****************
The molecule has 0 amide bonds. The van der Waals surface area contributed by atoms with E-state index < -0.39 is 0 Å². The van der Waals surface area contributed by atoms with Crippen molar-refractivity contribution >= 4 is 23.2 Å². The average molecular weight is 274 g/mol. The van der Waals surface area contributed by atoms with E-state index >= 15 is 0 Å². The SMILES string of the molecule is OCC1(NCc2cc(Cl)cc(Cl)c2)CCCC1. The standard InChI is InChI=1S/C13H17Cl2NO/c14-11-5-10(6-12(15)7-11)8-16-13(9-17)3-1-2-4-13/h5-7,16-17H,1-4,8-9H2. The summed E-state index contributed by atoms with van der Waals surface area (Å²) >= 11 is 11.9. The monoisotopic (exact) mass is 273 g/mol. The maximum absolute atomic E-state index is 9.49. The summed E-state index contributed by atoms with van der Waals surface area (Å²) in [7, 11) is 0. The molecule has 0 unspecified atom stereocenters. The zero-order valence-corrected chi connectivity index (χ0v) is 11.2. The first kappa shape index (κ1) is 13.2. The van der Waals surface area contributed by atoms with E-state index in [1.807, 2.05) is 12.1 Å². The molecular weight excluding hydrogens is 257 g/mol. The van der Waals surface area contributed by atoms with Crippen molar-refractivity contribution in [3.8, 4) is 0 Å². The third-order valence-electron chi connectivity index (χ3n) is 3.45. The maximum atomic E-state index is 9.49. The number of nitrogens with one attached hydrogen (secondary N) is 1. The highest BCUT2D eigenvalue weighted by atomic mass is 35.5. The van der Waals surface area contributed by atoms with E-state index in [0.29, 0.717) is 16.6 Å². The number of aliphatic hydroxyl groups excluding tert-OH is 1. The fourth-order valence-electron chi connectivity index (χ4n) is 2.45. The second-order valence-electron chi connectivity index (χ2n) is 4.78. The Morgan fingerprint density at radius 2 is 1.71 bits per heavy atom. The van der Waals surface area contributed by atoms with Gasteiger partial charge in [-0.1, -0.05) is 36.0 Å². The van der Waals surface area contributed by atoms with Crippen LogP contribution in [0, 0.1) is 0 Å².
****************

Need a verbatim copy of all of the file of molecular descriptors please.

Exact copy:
The molecule has 0 amide bonds. The van der Waals surface area contributed by atoms with E-state index < -0.39 is 0 Å². The van der Waals surface area contributed by atoms with Crippen molar-refractivity contribution >= 4 is 23.2 Å². The average molecular weight is 274 g/mol. The van der Waals surface area contributed by atoms with E-state index >= 15 is 0 Å². The SMILES string of the molecule is OCC1(NCc2cc(Cl)cc(Cl)c2)CCCC1. The standard InChI is InChI=1S/C13H17Cl2NO/c14-11-5-10(6-12(15)7-11)8-16-13(9-17)3-1-2-4-13/h5-7,16-17H,1-4,8-9H2. The summed E-state index contributed by atoms with van der Waals surface area (Å²) >= 11 is 11.9. The monoisotopic (exact) mass is 273 g/mol. The maximum absolute atomic E-state index is 9.49. The summed E-state index contributed by atoms with van der Waals surface area (Å²) in [7, 11) is 0. The molecule has 0 unspecified atom stereocenters. The zero-order valence-corrected chi connectivity index (χ0v) is 11.2. The first kappa shape index (κ1) is 13.2. The van der Waals surface area contributed by atoms with E-state index in [1.807, 2.05) is 12.1 Å². The molecular weight excluding hydrogens is 257 g/mol. The van der Waals surface area contributed by atoms with Crippen molar-refractivity contribution in [3.8, 4) is 0 Å². The third-order valence-electron chi connectivity index (χ3n) is 3.45. The maximum atomic E-state index is 9.49. The number of nitrogens with one attached hydrogen (secondary N) is 1. The highest BCUT2D eigenvalue weighted by atomic mass is 35.5. The van der Waals surface area contributed by atoms with E-state index in [0.29, 0.717) is 16.6 Å². The number of aliphatic hydroxyl groups excluding tert-OH is 1. The fourth-order valence-electron chi connectivity index (χ4n) is 2.45. The second-order valence-electron chi connectivity index (χ2n) is 4.78. The Morgan fingerprint density at radius 2 is 1.71 bits per heavy atom. The van der Waals surface area contributed by atoms with Gasteiger partial charge in [-0.1, -0.05) is 36.0 Å². The van der Waals surface area contributed by atoms with Crippen LogP contribution in [0, 0.1) is 0 Å².